Twitter’s new rules ban ‘hateful conduct,’ may thwart ISIS propaganda

Print More
Image of a Twitter bird

360b /">courtesy Shutterstock

Twitter has set new rules banning accounts that promote violence or threaten others.

Image of a Twitter bird

courtesy Shutterstock

Twitter has set new rules banning accounts that promote violence or threaten others.

(Reuters) – Twitter Inc has clarified its definition of abusive behavior that will prompt it to delete accounts, banning “hateful conduct” that promotes violence against specific groups.

The social media company disclosed the changes on Tuesday in a blog post, following rising criticism it was not doing enough to thwart Islamic State’s use of the site for propaganda and recruitment.

“As always, we embrace and encourage diverse opinions and beliefs, but we will continue to take action on accounts that cross the line into abuse,” Megan Cristina, director of Trust and Safety, said in the blog.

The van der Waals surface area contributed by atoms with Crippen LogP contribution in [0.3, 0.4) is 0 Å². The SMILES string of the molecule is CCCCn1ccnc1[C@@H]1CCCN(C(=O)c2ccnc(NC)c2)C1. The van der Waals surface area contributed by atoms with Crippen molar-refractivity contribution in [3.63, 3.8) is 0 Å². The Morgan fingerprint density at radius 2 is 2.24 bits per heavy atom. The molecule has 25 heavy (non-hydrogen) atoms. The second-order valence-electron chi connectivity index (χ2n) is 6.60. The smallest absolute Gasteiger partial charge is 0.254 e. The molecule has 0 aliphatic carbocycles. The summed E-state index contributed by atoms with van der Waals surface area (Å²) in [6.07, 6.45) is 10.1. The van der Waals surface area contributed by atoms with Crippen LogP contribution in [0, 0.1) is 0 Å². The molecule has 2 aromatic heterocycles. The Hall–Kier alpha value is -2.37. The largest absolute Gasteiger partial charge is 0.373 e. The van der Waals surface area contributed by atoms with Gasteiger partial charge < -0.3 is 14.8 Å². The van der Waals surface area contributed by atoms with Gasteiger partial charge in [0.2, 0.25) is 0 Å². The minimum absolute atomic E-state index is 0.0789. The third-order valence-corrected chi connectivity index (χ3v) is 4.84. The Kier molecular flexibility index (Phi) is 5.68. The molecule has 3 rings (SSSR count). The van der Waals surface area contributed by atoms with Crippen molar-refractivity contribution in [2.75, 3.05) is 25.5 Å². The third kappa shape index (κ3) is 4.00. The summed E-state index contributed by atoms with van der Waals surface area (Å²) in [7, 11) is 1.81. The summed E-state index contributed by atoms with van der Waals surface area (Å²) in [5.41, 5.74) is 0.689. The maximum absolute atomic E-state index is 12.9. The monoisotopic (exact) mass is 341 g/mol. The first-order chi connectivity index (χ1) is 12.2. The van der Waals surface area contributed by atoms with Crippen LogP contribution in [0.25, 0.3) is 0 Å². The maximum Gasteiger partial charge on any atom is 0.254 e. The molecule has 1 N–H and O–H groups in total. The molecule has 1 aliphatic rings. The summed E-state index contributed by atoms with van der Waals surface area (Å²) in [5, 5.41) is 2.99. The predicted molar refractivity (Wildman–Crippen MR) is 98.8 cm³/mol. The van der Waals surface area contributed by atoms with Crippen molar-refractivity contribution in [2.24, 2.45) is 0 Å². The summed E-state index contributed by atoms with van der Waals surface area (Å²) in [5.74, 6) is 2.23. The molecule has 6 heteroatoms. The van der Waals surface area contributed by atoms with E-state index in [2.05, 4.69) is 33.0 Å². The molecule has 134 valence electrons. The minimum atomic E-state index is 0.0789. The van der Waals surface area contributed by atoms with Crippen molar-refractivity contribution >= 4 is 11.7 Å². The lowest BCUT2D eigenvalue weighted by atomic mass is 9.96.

The new rules do not mention Islamic State or any other group by name.

“You may not promote violence against or directly attack or threaten other people on the basis of race, ethnicity, national origin, sexual orientation, gender, gender identity, religious affiliation, age, disability or disease,” according to the revised rules.

The company previously used a more generic warning that banned users from threatening or promoting “violence against others.”

READ: Muslim civil rights advocates see the limitations of social media activism

J.M. Berger, co-author of a March 2015 Brookings Institute “census” of ISIS Twitter use, which found that the militant group had operated at least 46,000 accounts from September to December of last year, said the change would lead to more aggressive reporting of abuse by users who flag accounts that break the rules.

“The new definition is much clearer and takes some of the guesswork out of determining if a Tweet violates the rules,” Berger said.

Rabbi Abraham Cooper, who heads the Digital Terrorism and Hate Project at the Simon Wiesenthal Center in Los Angeles, said that “terrorists and hate groups will leave” if Twitter enforces the revised rules.